The fact that lolita draws so much from Rococo specifically might then also be connected to the fact that the Rococo often ran contrary to ideas about logic, rationality, and good taste in its own time. As a rejection of the grand, but strict opulence of the Baroque period, Rococo embraced romanticism, naturalism, and theatricality. Its bold and graceful curves, love of asymmetry, and use of colourful pastels, was popular with members of the aristocracy, but often decried as superficial, garish, and obscene by notable thinkers of the age, who craved greater sophistication and "nobler art". This criticism came with a gendered edge to it, as many of the most influential patrons of the Rococo movement were powerful women, like the famous Madame de Pompadour. Rococo became associated with femininity, and critics connected that femininity to frivolity, superficiality, and shallowness, attacking not just the style of Rococo, but the women who supported it.

Francois Bouche, Marquis de Pompadour at her Toilette, France, 1750. Harvard Art Museums, Cambridge, MA /
Pompadour OP, release 2015, Angelic Pretty.

    Rococo was seen as the antithesis of the Enlightenment period, which came closely after and tended to be much more severe. In contrast to the Rococo era, art from the Enlightenment featured stricter composition, emphasizing symmetry, strong horizontal lines, and perspective, while utilizing somber colours and "timeless" themes, which often carried a moral edge. It was meant to promote logic, reason, and rationality - defined, of course, by the leading figures of the period. Where Rococo was focused on evoking feelings of pleasure, romance, and happiness, Enlightenment art was a serious affair, meant to teach and inspire. Enlightenment ideas about rationality, austerity, and modernity have formed much of the foundations of current society, and it is these ideas that lolita - as a kind of spiritual descendent of the Rococo age and its libertine philosophy - tends challenges, more than two centuries on.

    Lolita fashion is both silent and deafening. While many lolitas themselves may espouse an apolitical stance, the act of wearing clothing as ostentatious and elaborate as lolita is a political performance in and of itself - one that rebels directly against the environment of modern Japan in which the fashion was created. Its obviously "foreign" and anachronistic look emphasizes the wearer's rejection of contemporary society. Furthermore, by embracing the aesthetics of naturalism, freedom, and femininity inherent in Rococo art and design, lolita fashion rejects the imposition of "rationality" and "logic", the key social constructs of the Western Enlightenment which were spread across the world through colonialism and globalisation, and become foundational to the idea of "modernity" the world over.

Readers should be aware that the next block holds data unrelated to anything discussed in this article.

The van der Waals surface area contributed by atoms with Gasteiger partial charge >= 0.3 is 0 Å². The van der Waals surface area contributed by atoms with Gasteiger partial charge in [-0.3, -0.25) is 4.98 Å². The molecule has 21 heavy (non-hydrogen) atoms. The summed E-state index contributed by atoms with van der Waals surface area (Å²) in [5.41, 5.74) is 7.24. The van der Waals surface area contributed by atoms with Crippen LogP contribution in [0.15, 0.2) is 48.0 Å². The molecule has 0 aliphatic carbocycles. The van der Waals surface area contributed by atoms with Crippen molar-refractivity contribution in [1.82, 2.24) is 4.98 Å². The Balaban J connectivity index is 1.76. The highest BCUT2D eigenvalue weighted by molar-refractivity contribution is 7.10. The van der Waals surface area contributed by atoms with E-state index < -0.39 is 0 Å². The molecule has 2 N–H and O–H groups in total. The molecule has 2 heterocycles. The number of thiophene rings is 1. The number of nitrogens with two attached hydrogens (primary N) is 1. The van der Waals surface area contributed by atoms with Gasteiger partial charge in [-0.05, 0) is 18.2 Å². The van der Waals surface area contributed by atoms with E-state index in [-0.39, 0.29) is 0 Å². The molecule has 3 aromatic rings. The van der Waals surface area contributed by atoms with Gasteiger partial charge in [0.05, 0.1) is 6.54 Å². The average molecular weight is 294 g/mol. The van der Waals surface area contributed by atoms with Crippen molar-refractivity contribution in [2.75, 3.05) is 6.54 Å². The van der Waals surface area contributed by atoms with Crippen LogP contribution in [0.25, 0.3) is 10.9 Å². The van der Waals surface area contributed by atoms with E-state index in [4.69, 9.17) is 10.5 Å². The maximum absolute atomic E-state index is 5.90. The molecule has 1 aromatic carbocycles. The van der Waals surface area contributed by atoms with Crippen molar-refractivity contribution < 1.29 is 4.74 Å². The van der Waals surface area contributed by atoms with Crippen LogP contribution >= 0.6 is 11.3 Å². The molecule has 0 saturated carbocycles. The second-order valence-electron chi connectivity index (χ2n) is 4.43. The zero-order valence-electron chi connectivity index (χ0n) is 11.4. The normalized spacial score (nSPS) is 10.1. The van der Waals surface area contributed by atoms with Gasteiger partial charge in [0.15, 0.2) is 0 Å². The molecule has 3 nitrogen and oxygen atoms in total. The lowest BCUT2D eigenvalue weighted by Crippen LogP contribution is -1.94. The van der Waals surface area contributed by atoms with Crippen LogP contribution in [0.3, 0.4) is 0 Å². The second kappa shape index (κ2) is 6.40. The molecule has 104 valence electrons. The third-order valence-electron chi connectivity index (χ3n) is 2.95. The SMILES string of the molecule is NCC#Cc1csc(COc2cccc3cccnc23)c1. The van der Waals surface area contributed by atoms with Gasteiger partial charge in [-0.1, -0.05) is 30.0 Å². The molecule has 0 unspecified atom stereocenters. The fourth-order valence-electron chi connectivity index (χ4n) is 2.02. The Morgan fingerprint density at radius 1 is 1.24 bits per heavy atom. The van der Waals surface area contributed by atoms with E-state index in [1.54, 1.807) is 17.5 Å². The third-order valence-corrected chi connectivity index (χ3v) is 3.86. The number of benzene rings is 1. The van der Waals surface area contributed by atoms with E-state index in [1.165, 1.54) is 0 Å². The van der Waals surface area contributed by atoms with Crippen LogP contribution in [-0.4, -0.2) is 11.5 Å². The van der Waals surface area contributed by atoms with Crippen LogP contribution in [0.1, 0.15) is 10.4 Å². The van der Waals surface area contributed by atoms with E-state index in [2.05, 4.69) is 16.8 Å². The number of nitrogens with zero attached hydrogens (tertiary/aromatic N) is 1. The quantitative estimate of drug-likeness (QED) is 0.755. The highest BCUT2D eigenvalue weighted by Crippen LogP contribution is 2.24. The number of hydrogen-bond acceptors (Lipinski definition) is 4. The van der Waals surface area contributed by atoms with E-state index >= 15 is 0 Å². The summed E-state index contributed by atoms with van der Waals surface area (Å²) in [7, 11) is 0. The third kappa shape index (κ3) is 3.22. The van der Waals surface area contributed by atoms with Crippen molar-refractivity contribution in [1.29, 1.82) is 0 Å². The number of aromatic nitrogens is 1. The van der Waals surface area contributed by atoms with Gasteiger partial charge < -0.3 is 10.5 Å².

Robe a la Francaise, made in France, ca. 1750-1760. Palais Galliera, Paris. /
Rococo Tiered JSK, released 2006, Innocent World. 

    All of this, perhaps, is best summarised by this iconic quote from Shimotsuma Monogatari, or Kamikaze Girls, in which Momoko describes what she views as the essence of Rococo - the "heart" of the movement, which lolita has adopted for its own uses and purposes. 

“Prizing elegance, sweet emotions, and fantasy more than morals and truth; wallowing in fleeting romance rather than trying to give meaning to life, when who knows what's going to happen to you anyway; ignoring virtue and conventions to cherish only the pleasures you are definitely experiencing now: this is the Cocoro of Rococo."

- Takemoto Novala, Shimotsuma Monogatari

1 comment:

  1. I hadn't considered that the most prominent patrons of Rococo were women and once I'd read that, a lot of things started to make a lot more sense (not just in the context of lolita fashion, but Rococo in its own right). We know about the Louises: Louis XV and Louis XVI most notably - but most people will know far more about Madam de Pompadour and Marie Antoinette, including people with little interest in or conscious knowledge of French history. Really puts into perspective that the femininity of Rococo (actual and perceived) mirror that of lolita fashion in more ways than just visual.